Impact Wrench / Angle Impact Wrench

Impact wrenches are much more powerful than their impact driver cousins but this also means that they are much heavier and often trickier to handle. But you probably wouldn’t use an impact wrench around the house since they are typically used in mechanics and car repair. Instead of being designed to remove and insert screws, the impact wrench is specially designed to tighten and loosen bolts.

Oil-Pulse Driver

When using a normal impact driver, this is powered by a hammer and anvil mechanism which increases torque. As the hammer and anvil slam together, this boosts the power and therefore the speed.

However, an oil pulse driver uses a different type of the same mechanism which is contained within a module along with gear oil. The oil within the casing moves rapidly which in turn operates the hammer and anvil mechanism. The result is that the driver is much quieter since the impacts are longer and slower. You might be wondering whether it is worth investing in this type of tool just for quieter operation but one of the other important draws of this type of tool is that the way it works means you get a much longer lifespan than other types of drivers.


Drills are among some of the most versatile tools on the market. For example, they aren’t only used for driving screws and boring holes, there are also mixing paddles that can be attached to your drill to make for a more convenient mixing of various substances.

Most commonly, this type of drill attachment is used for mixing things like paint, gypsum and plaster. Variable speeds mean that you have greater control over the mixing and can prevent splashes. The size and shape of the paddles mean that you get a much smoother consistency that is free from lumps.

Demolition Hammer Drill

When your drilling needs are much more demanding, you might need a demolition drill which is sometimes called a breaker. This type of drill will break up heavy-duty materials such as bricks, blocks and concrete. They are also exceptional when it comes to removing tiles thanks to their powerful action that destroys the surface of the material, causing it to break up.

Drill Technology

As well as a range of features, your new drill will use different types of technology. While this might not seem like a big deal or anything that you really need to understand, it certainly can help you get to know your tool better.

Cordless Drills vs Corded Drills

There is an ongoing debate as to whether corded or cordless drills are better but in reality, they are relatively equal. It’s just that they are each suited to different users. If you are looking for a lightweight drill, for example, then you might go for a corded tool since these do not have the addition of a battery pack that can make cordless drills slightly heavier.

However, you should consider the fact that a cordless drill gives you far greater freedom since you won’t be tethered to a power source. Of course, you can use an extension lead if you want to move around with your drill but this isn’t the most convenient method.

In days gone by, many people considered that corded drills were always the most powerful but with modern technology, some of the top cordless drills rival this power perfectly. The problem is that you will have to put a much greater hole in your wallet to benefit from this.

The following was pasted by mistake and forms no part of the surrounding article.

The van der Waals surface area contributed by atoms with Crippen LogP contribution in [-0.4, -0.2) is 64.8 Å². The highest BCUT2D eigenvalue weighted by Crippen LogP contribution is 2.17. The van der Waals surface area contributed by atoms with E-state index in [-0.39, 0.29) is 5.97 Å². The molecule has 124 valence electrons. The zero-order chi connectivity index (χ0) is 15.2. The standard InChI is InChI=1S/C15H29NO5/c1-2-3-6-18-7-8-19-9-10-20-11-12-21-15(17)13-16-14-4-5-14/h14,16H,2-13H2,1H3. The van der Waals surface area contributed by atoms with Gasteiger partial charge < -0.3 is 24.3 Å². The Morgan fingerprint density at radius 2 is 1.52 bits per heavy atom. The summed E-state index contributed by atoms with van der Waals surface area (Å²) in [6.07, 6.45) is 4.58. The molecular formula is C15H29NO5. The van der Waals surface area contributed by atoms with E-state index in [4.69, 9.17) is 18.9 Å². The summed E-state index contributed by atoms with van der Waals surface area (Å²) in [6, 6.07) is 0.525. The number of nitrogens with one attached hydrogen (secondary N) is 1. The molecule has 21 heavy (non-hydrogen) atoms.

Lithium-Ion Batteries

Look at any modern cordless tool, whether it be a drill, a garden trimmer, a vacuum cleaner or anything else, and you will likely notice that it contains a lithium-ion battery. One of the main reasons that manufacturers are favouring this type of battery is that it is much kinder to the environment.

What’s more, these are lightweight batteries that offer an incredible amount of power. When compared to older types of battery, they also have the benefit of not having to go through a deep cycle. You can remove the battery and charge it whenever you please. When the tool is not in use, the battery won’t discharge so you’ll always have power no matter how long it has been between uses.

While many lithium-ion batteries charge very quickly, it is a good idea to invest in a spare just in case you run out mid-job.

Brushless Motors

Just like lithium-ion batteries, brushless motors are now featured in a lot of new power tools, including drills. This type of motor is able to produce far greater speeds owing to reduced friction. What’s more, they do this with reduced noise and greater reliability. It is far less likely that a brushless motor will fail when compared to a brushed motor. This is because their lifespan is increased due to the lack of brush corrosion which is common in a brushed motor.

One-Battery Fits All Tools

Most drills are made by manufacturers that also make a range of other equipment; much of which is cordless. If you opt for a particular brand, there is a chance that you won’t need an individual battery for each tool, or you may want spares. This is where power-sharing comes to be invaluable.

You will be able to purchase a range of tools from the same brand and as long as you have at least one battery and charger, you will be able to power them all. While a lot of these manufacturers sell their tools with a battery included, there are also options to buy the bare tool so that you don’t end up with too many batteries.

Further reading:

Lady drilling into a wallFor more information on the uses of Electric Drills, then please read our article, ‘Electric Drill Ultimate Guide: Everything You Want To Know About Electric Drills‘.

Best Cordless Drill Under £100
Best Cordless Drill Under £100

If you are looking for a cheap all-round drill-driver, then read our latest buyer’s guide, ‘Best Cordless Drill Under £100

14 Amazing Power Drills You Can Buy